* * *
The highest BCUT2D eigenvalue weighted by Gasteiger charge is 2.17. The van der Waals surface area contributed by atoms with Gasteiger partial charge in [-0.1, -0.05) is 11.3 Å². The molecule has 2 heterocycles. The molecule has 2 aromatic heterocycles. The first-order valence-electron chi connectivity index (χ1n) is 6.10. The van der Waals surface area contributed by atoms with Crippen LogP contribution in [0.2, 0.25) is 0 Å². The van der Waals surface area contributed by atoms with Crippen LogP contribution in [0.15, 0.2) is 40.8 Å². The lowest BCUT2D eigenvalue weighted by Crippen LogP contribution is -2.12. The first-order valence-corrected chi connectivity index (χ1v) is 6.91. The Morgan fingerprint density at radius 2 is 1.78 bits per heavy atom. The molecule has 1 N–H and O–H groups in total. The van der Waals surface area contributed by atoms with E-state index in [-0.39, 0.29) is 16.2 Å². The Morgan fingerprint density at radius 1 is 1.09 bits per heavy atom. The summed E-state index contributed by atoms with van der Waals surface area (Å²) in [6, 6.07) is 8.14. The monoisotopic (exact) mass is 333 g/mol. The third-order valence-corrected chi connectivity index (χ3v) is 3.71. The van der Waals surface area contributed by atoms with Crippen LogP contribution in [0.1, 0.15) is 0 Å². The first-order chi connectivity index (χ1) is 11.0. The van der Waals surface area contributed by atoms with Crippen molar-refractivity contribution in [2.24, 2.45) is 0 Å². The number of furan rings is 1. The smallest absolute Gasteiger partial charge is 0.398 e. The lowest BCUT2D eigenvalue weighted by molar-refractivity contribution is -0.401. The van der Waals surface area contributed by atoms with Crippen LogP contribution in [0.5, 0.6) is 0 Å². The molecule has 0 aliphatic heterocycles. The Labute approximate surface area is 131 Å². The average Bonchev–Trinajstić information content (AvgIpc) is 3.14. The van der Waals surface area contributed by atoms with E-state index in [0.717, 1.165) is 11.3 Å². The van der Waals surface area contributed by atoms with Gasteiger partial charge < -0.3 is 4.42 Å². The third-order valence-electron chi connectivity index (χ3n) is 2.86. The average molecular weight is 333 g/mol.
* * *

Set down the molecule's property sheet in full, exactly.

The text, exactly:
The highest BCUT2D eigenvalue weighted by Gasteiger charge is 2.17. The van der Waals surface area contributed by atoms with Gasteiger partial charge in [-0.1, -0.05) is 11.3 Å². The molecule has 2 heterocycles. The molecule has 2 aromatic heterocycles. The first-order valence-electron chi connectivity index (χ1n) is 6.10. The van der Waals surface area contributed by atoms with Crippen LogP contribution in [0.2, 0.25) is 0 Å². The van der Waals surface area contributed by atoms with Crippen LogP contribution in [0.15, 0.2) is 40.8 Å². The lowest BCUT2D eigenvalue weighted by Crippen LogP contribution is -2.12. The first-order valence-corrected chi connectivity index (χ1v) is 6.91. The Morgan fingerprint density at radius 2 is 1.78 bits per heavy atom. The molecule has 1 N–H and O–H groups in total. The van der Waals surface area contributed by atoms with E-state index in [-0.39, 0.29) is 16.2 Å². The Morgan fingerprint density at radius 1 is 1.09 bits per heavy atom. The summed E-state index contributed by atoms with van der Waals surface area (Å²) in [6, 6.07) is 8.14. The monoisotopic (exact) mass is 333 g/mol. The third-order valence-corrected chi connectivity index (χ3v) is 3.71. The van der Waals surface area contributed by atoms with Crippen LogP contribution in [0.1, 0.15) is 0 Å². The first-order chi connectivity index (χ1) is 11.0. The van der Waals surface area contributed by atoms with Crippen molar-refractivity contribution in [2.24, 2.45) is 0 Å². The number of furan rings is 1. The smallest absolute Gasteiger partial charge is 0.398 e. The lowest BCUT2D eigenvalue weighted by molar-refractivity contribution is -0.401. The van der Waals surface area contributed by atoms with Crippen LogP contribution in [0.5, 0.6) is 0 Å². The molecule has 0 aliphatic heterocycles. The Labute approximate surface area is 131 Å². The average Bonchev–Trinajstić information content (AvgIpc) is 3.14. The van der Waals surface area contributed by atoms with E-state index in [0.717, 1.165) is 11.3 Å². The van der Waals surface area contributed by atoms with Gasteiger partial charge < -0.3 is 4.42 Å². The third-order valence-electron chi connectivity index (χ3n) is 2.86. The average molecular weight is 333 g/mol.